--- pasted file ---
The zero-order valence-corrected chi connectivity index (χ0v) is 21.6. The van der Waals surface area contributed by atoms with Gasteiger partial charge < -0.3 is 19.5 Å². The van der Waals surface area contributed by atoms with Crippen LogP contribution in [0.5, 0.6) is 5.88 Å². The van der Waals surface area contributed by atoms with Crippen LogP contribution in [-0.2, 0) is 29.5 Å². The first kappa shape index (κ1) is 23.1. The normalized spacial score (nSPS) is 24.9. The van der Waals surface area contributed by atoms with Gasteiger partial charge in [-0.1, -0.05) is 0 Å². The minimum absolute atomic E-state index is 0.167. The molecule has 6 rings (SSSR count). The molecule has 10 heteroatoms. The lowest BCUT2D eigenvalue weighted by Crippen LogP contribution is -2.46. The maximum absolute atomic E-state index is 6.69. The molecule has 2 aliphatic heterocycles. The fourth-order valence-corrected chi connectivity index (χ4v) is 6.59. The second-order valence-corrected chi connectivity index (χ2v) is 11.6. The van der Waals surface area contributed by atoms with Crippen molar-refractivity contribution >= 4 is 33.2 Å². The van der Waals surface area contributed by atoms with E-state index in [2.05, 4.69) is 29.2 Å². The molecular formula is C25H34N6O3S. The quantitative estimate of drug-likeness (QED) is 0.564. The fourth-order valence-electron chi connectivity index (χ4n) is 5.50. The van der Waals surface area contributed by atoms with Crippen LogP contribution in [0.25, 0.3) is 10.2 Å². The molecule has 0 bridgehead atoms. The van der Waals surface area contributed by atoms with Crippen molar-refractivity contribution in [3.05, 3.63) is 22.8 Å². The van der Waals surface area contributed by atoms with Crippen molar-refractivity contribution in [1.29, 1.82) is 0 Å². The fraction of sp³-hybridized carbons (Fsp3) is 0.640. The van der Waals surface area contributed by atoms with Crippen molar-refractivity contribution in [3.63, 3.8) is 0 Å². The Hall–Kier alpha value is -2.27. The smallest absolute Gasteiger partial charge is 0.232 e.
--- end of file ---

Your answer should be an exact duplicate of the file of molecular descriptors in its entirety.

The zero-order valence-corrected chi connectivity index (χ0v) is 21.6. The van der Waals surface area contributed by atoms with Gasteiger partial charge < -0.3 is 19.5 Å². The van der Waals surface area contributed by atoms with Crippen LogP contribution in [0.5, 0.6) is 5.88 Å². The van der Waals surface area contributed by atoms with Crippen LogP contribution in [-0.2, 0) is 29.5 Å². The first kappa shape index (κ1) is 23.1. The normalized spacial score (nSPS) is 24.9. The van der Waals surface area contributed by atoms with Gasteiger partial charge in [-0.1, -0.05) is 0 Å². The minimum absolute atomic E-state index is 0.167. The molecule has 6 rings (SSSR count). The molecule has 10 heteroatoms. The lowest BCUT2D eigenvalue weighted by Crippen LogP contribution is -2.46. The maximum absolute atomic E-state index is 6.69. The molecule has 2 aliphatic heterocycles. The fourth-order valence-corrected chi connectivity index (χ4v) is 6.59. The second-order valence-corrected chi connectivity index (χ2v) is 11.6. The van der Waals surface area contributed by atoms with Crippen molar-refractivity contribution >= 4 is 33.2 Å². The van der Waals surface area contributed by atoms with E-state index in [2.05, 4.69) is 29.2 Å². The molecular formula is C25H34N6O3S. The quantitative estimate of drug-likeness (QED) is 0.564. The fourth-order valence-electron chi connectivity index (χ4n) is 5.50. The van der Waals surface area contributed by atoms with Crippen LogP contribution in [0.25, 0.3) is 10.2 Å². The molecule has 0 bridgehead atoms. The van der Waals surface area contributed by atoms with Crippen molar-refractivity contribution in [3.05, 3.63) is 22.8 Å². The van der Waals surface area contributed by atoms with Crippen molar-refractivity contribution in [1.29, 1.82) is 0 Å². The fraction of sp³-hybridized carbons (Fsp3) is 0.640. The van der Waals surface area contributed by atoms with Crippen molar-refractivity contribution in [3.63, 3.8) is 0 Å². The Hall–Kier alpha value is -2.27. The smallest absolute Gasteiger partial charge is 0.232 e.